Catechin-7-O-glucoside

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Catechin-7-O-glucoside
Chemical structure of catechin-7-O-glucoside
Names
IUPAC name
(2S,4S,5S)-2-[[(2R,3S)-2-(3,4-Dihydroxyphenyl)-3,5-dihydroxy-3,4-dihydro-2H-chromen-7-yl]oxy]-6-(hydroxymethyl)oxane-3,4,5-triol
Other names
(2R,3S)-Catechin-7-O-β-D-glucopyranoside
Catechin 7-O-β-glucopyranoside
(+)-Catechin 7-O-β-glucoside
(+)-Catechin 7-O-beta-D-glucopyranoside
Catechin 7-glucoside
C7G
CA-G
Identifiers
3D model (JSmol)
ChemSpider
Properties
C21H24O11
Molar mass 452.41 g·mol−1
Except where otherwise noted, data are given for materials in their standard state (at 25 °C [77 °F], 100 kPa).
Infobox references

Catechin-7-O-glucoside is a flavan-3-ol glycoside formed from catechin.

Natural occurrences[edit]

Catechin-7-O-glucoside can be isolated from the hemolymph of the European pine sawfly (Neodiprion sertifer),[1] it also occurs in relatively large quantities in cowpea (Vigna unguiculata) as the dominant flavan-3-ol monomer, and actually accounts for up to 70% of cowpea proanthocyanidins (tannins). [2]

It can also be produced by biotransformation of (+)-catechin by cultured cells of Eucalyptus perriniana.[3]

Presence in natural traditional drugs[edit]

Catechin-7-O-glucoside can be found in Paeoniae Radix, the crude drug made from roots of the Chinese peony (Paeonia lactiflora),[4] in the red knotweed (Bistorta macrophylla, also known as Polygonum macrophyllum),[5] in the stem barks of the Nepali hog plum (Choerospondias axillaris),[6] in the Korean plum yew (Cephalotaxus koreana)[7] and in Huanarpo Macho (Jatropha macrantha).[8] (−)-Catechin 7-O-β-d-glucopyranoside is found in the bark of Rhaphiolepis umbellata.[9]

Presence in food[edit]

It is found in buckwheat groats,[10] in the red bean (the seed of Vigna umbellata, formerly known as Phaseolus calcaratus),[11] in barley (Hordeum vulgare L.) and malt.[12] (−)-Catechin 7-O-β-d-glucopyranoside is found in rhubarb.[9]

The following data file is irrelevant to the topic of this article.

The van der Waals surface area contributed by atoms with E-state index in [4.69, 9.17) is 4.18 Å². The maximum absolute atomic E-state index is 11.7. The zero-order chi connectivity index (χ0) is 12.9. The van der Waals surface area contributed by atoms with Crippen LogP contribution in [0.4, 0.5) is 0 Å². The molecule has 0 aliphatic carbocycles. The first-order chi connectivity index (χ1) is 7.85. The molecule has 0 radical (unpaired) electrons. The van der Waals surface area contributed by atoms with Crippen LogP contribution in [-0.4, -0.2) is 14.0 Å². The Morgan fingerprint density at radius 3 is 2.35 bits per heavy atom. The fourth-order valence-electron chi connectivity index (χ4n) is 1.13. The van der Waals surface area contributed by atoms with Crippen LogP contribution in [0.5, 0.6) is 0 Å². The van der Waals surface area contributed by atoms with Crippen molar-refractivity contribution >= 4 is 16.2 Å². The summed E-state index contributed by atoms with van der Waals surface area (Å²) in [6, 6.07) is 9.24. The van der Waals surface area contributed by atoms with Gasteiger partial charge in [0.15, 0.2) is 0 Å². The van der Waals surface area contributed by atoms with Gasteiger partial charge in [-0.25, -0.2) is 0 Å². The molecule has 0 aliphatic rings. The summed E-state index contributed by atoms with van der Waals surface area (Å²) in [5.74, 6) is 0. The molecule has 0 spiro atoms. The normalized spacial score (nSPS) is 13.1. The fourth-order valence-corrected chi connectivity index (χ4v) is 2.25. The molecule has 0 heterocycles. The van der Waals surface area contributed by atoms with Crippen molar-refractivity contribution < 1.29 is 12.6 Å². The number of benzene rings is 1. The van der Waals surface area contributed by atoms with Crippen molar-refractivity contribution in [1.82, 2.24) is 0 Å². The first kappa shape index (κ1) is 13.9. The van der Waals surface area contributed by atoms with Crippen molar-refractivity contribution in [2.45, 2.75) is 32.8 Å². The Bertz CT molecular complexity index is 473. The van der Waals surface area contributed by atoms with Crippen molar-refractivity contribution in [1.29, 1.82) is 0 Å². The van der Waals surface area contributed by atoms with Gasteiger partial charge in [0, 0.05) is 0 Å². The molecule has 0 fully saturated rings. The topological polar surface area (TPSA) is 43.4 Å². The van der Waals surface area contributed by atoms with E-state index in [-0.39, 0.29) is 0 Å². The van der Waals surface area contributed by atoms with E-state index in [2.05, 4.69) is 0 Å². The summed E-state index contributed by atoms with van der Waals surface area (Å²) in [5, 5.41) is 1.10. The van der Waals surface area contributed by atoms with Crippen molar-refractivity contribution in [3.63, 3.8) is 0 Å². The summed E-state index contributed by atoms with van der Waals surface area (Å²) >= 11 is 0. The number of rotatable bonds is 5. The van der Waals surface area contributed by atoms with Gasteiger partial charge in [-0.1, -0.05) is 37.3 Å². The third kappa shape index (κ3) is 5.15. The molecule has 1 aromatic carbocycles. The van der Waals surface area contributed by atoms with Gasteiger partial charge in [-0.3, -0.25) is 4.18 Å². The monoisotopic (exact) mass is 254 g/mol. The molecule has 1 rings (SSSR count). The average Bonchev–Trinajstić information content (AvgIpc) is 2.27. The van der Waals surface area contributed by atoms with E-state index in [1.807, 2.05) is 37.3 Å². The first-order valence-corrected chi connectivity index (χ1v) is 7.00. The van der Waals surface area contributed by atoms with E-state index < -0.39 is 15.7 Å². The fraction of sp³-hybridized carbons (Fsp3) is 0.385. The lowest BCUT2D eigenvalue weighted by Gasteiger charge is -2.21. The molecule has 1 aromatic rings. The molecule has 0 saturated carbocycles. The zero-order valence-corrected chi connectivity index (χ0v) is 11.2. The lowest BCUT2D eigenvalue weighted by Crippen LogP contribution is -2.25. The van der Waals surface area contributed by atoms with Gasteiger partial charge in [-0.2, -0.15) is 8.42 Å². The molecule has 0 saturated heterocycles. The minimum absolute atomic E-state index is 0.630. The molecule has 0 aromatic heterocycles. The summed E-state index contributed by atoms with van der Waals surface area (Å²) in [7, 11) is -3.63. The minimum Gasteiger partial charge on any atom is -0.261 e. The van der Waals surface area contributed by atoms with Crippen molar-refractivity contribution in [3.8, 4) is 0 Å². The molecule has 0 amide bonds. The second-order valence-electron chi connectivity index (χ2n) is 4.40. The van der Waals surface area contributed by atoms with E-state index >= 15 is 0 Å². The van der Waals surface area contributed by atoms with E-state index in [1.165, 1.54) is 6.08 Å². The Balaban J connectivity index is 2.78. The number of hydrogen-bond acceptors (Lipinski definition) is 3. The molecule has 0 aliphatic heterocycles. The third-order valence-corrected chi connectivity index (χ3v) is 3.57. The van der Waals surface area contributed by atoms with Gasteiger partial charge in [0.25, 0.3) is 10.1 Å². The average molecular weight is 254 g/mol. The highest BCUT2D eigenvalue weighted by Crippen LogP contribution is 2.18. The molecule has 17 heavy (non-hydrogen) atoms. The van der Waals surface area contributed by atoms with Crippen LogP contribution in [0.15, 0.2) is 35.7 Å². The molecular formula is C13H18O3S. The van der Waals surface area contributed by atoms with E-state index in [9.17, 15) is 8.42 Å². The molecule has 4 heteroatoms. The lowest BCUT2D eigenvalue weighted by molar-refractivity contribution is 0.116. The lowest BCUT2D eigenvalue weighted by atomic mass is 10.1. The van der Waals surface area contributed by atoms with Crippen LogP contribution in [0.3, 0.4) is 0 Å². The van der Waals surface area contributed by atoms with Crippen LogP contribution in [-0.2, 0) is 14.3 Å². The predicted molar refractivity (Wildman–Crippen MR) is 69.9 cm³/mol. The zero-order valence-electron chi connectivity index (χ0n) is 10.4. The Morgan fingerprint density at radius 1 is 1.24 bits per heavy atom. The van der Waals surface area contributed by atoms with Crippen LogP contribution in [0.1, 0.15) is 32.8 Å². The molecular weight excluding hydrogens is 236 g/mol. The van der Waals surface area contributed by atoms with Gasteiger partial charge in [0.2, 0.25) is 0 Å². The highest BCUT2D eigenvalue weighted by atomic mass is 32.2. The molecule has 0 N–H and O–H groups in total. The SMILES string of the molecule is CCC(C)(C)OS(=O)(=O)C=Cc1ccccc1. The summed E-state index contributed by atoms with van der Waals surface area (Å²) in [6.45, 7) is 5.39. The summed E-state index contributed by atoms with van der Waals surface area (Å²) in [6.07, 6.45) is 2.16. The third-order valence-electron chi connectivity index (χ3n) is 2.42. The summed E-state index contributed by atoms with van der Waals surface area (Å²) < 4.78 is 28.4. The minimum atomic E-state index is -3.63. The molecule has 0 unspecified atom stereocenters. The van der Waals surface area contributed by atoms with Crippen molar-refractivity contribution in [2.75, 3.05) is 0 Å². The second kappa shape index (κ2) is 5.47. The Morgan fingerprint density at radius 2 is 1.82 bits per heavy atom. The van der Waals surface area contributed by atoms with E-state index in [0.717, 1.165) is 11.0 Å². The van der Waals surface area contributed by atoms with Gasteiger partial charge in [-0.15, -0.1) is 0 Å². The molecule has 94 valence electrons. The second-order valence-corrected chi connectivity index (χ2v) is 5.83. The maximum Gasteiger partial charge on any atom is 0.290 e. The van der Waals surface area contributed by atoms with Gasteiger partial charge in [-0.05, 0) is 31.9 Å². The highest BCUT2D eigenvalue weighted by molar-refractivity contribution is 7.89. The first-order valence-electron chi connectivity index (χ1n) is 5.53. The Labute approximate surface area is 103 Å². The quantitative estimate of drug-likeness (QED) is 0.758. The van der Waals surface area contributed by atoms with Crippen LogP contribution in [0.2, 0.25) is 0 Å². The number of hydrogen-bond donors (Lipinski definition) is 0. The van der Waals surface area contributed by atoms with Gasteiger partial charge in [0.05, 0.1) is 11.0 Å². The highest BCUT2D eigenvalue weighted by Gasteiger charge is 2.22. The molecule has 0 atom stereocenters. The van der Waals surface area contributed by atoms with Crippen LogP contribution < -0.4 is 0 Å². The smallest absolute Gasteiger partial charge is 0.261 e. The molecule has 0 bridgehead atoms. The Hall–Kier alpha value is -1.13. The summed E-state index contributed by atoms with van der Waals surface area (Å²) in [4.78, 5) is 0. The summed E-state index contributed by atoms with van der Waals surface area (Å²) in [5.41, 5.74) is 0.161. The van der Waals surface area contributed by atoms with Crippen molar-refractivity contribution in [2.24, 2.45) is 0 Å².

Health effects[edit]

This compound has an antioxidant activity leading to a cytoprotective effect.[11][13]

References[edit]

  1. ^ Vihakas, Matti; Tähtinen, Petri; Ossipov, Vladimir; Salminen, Juha-Pekka (2012). "Flavonoid Metabolites in the Hemolymph of European Pine Sawfly (Neodiprion sertifer) Larvae". Journal of Chemical Ecology. 38 (5): 538–46. PMID 22527054. doi:10.1007/s10886-012-0113-y. 
  2. ^ Ojwang, Leonnard O.; Yang, Liyi; Dykes, Linda; Awika, Joseph (2013-08-15). "Proanthocyanidin profile of cowpea (Vigna unguiculata) reveals catechin-O-glucoside as the dominant compound". Food Chemistry. 139 (1–4): 35–43. doi:10.1016/j.foodchem.2013.01.117. 
  3. ^ Biotransformation of (+)-catechin by plant cultured cells of Eucalyptus perriniana. Otani S, Kondo Y, Asada Y, Furuya, Hamada, Nakajima, Ishihara and Hamada H, Plant Biotechnol., 2004, Vol. 21, No. 5, pages 407-409 (abstract)
  4. ^ New Monoterpene Glycoside Esters and Phenolic Constituents of Paeoniae Radix, and Increase of Water Solubility of Proanthocyanidins in the Presence of Paeoniflorin. Takashi Tanaka, Maki Kataoka, Nagisa Tsuboi and Isao Kouno, Chem. Pharm. Bull., 2000, 48(2), pages 201—207
  5. ^ Wang, S; Wang, D; Feng, S (2004). "Studies on chemical constituents from Polygonum macrophyllum". Journal of Chinese Medicinal Materials. 27 (6): 411–3. PMID 15524292. 
  6. ^ Flavanoidal constituents of Choerospondias axillaries and their in vitro antitumor and anti-hypoxia activities. Li Chang-wei, Cui Cheng-bin, Cai Bing, Han Bing, Li Ming-ming and Fan Ming, Chinese Journal of Medicinal Chemistry, 2009, 19 (1), pages 48-51,64 (abstract Archived 2014-03-09 at the Wayback Machine.)
  7. ^ Yoon, Kee Dong; Jeong, Doc Gyun; Hwang, Yun Ha; Ryu, Jei Man; Kim, Jinwoong (2007). "Inhibitors of Osteoclast Differentiation fromCephalotaxus koreana". Journal of Natural Products. 70 (12): 2029–32. PMID 17994703. doi:10.1021/np070327e. 
  8. ^ Benavides, Angelyne; Montoro, Paola; Bassarello, Carla; Piacente, Sonia; Pizza, Cosimo (2006). "Catechin derivatives in Jatropha macrantha stems: Characterisation and LC/ESI/MS/MS quali–quantitative analysis". Journal of Pharmaceutical and Biomedical Analysis. 40 (3): 639–47. PMID 16300918. doi:10.1016/j.jpba.2005.10.004. 
  9. ^ a b Flavanol glucosides from rhubarb and Rhaphiolepis umbellata. Gen-Ichiro Nonaka, Emiko Ezakia, Katsuya Hayashia and Itsuo Nishioka, Phytochemistry, Volume 22, Issue 7, 1983, Pages 1659–1661, doi:10.1016/0031-9422(83)80105-8
  10. ^ Report on cereals at Phenol-Explorer.eu. Retrieved 18 December 2012.
  11. ^ a b Baek, Jin-A; Son, Young-Ok; Fang, Minghao; Lee, Young Jae; Cho, Hyoung-Kwon; Whang, Wan Kyunn; Lee, Jeong-Chae (2011). "Catechin-7-O-β-d-glucopyranoside scavenges free radicals and protects human B lymphoma BJAB cells on H2O2-mediated oxidative stress". Food Science and Biotechnology. 20: 151. doi:10.1007/s10068-011-0021-x. , INIST:23809899
  12. ^ Friedrich, Wolfgang; Galensa, Rudolf (2002). "Identification of a new flavanol glucoside from barley ( Hordeum vulgare L.) and malt". European Food Research and Technology. 214 (5): 388. doi:10.1007/s00217-002-0498-x. 
  13. ^ Kim, Ki Cheon; Kim, Jin Sook; Ah Kang, Kyoung; Kim, Jong Min; Won Hyun, Jin (2010). "Cytoprotective effects of catechin 7-O-β-D glucopyranoside against mitochondrial dysfunction damaged by streptozotocin in RINm5F cells". Cell Biochemistry and Function. 28 (8): 651–60. PMID 21104932. doi:10.1002/cbf.1703.